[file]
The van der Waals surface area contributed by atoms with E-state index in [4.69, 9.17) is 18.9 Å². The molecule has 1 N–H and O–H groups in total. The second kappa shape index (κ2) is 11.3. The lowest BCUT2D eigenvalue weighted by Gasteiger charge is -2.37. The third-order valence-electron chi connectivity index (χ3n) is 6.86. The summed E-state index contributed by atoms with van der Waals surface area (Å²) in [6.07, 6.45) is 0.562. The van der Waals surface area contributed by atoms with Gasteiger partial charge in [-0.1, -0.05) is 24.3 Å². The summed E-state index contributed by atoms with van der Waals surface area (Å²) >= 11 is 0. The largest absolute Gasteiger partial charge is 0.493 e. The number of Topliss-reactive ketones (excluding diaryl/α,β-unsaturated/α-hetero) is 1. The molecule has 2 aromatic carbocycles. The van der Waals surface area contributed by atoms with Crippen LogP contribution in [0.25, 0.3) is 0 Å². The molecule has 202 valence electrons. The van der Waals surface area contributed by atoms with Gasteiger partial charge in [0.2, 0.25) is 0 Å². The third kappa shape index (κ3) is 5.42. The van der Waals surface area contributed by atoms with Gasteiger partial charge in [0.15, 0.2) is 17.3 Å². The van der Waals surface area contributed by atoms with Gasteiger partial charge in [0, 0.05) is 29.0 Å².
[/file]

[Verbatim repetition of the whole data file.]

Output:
The van der Waals surface area contributed by atoms with E-state index in [4.69, 9.17) is 18.9 Å². The molecule has 1 N–H and O–H groups in total. The second kappa shape index (κ2) is 11.3. The lowest BCUT2D eigenvalue weighted by Gasteiger charge is -2.37. The third-order valence-electron chi connectivity index (χ3n) is 6.86. The summed E-state index contributed by atoms with van der Waals surface area (Å²) in [6.07, 6.45) is 0.562. The van der Waals surface area contributed by atoms with Gasteiger partial charge in [-0.1, -0.05) is 24.3 Å². The summed E-state index contributed by atoms with van der Waals surface area (Å²) >= 11 is 0. The largest absolute Gasteiger partial charge is 0.493 e. The number of Topliss-reactive ketones (excluding diaryl/α,β-unsaturated/α-hetero) is 1. The molecule has 2 aromatic carbocycles. The van der Waals surface area contributed by atoms with Crippen LogP contribution in [0.25, 0.3) is 0 Å². The molecule has 202 valence electrons. The van der Waals surface area contributed by atoms with Gasteiger partial charge in [0.2, 0.25) is 0 Å². The third kappa shape index (κ3) is 5.42. The van der Waals surface area contributed by atoms with Gasteiger partial charge in [0.15, 0.2) is 17.3 Å². The van der Waals surface area contributed by atoms with Gasteiger partial charge in [0, 0.05) is 29.0 Å².